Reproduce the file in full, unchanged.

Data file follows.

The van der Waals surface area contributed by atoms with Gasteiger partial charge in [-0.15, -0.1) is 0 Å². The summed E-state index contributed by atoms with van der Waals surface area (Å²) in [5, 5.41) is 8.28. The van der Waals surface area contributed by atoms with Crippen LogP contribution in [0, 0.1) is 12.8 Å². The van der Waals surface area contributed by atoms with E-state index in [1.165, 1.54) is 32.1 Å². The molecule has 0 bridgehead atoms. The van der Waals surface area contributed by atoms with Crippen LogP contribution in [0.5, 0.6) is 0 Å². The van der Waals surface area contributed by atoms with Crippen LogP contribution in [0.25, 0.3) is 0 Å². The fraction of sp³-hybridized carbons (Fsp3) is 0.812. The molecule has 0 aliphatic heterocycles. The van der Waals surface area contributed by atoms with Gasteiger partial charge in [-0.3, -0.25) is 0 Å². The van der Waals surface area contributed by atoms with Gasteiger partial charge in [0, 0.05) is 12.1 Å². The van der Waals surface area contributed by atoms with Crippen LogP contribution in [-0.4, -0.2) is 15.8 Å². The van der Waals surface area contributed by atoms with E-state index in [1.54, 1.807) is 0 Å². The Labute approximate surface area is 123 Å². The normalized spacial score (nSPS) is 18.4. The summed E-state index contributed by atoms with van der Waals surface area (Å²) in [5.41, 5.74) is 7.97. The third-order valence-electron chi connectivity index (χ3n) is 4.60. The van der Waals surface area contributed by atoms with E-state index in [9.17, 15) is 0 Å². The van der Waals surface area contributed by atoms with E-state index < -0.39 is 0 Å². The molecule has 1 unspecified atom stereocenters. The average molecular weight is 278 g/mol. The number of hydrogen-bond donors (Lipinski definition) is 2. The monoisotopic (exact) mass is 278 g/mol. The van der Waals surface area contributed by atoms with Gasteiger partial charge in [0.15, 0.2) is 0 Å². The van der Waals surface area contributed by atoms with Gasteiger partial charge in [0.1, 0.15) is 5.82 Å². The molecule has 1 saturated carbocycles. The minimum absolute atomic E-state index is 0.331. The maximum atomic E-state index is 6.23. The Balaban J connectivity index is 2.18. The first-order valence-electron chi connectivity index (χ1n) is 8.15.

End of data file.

The van der Waals surface area contributed by atoms with Gasteiger partial charge in [-0.15, -0.1) is 0 Å². The summed E-state index contributed by atoms with van der Waals surface area (Å²) in [5, 5.41) is 8.28. The van der Waals surface area contributed by atoms with Crippen LogP contribution in [0, 0.1) is 12.8 Å². The van der Waals surface area contributed by atoms with E-state index in [1.165, 1.54) is 32.1 Å². The molecule has 0 bridgehead atoms. The van der Waals surface area contributed by atoms with Crippen LogP contribution in [0.5, 0.6) is 0 Å². The van der Waals surface area contributed by atoms with Crippen LogP contribution in [0.25, 0.3) is 0 Å². The fraction of sp³-hybridized carbons (Fsp3) is 0.812. The molecule has 0 aliphatic heterocycles. The van der Waals surface area contributed by atoms with Gasteiger partial charge in [-0.3, -0.25) is 0 Å². The van der Waals surface area contributed by atoms with Gasteiger partial charge in [0, 0.05) is 12.1 Å². The van der Waals surface area contributed by atoms with Crippen LogP contribution in [-0.4, -0.2) is 15.8 Å². The van der Waals surface area contributed by atoms with E-state index in [1.54, 1.807) is 0 Å². The Labute approximate surface area is 123 Å². The normalized spacial score (nSPS) is 18.4. The summed E-state index contributed by atoms with van der Waals surface area (Å²) in [5.41, 5.74) is 7.97. The third-order valence-electron chi connectivity index (χ3n) is 4.60. The van der Waals surface area contributed by atoms with E-state index in [9.17, 15) is 0 Å². The van der Waals surface area contributed by atoms with E-state index < -0.39 is 0 Å². The molecule has 1 unspecified atom stereocenters. The average molecular weight is 278 g/mol. The number of hydrogen-bond donors (Lipinski definition) is 2. The monoisotopic (exact) mass is 278 g/mol. The van der Waals surface area contributed by atoms with Gasteiger partial charge in [0.15, 0.2) is 0 Å². The van der Waals surface area contributed by atoms with Gasteiger partial charge in [0.1, 0.15) is 5.82 Å². The molecule has 1 saturated carbocycles. The minimum absolute atomic E-state index is 0.331. The maximum atomic E-state index is 6.23. The Balaban J connectivity index is 2.18. The first-order valence-electron chi connectivity index (χ1n) is 8.15.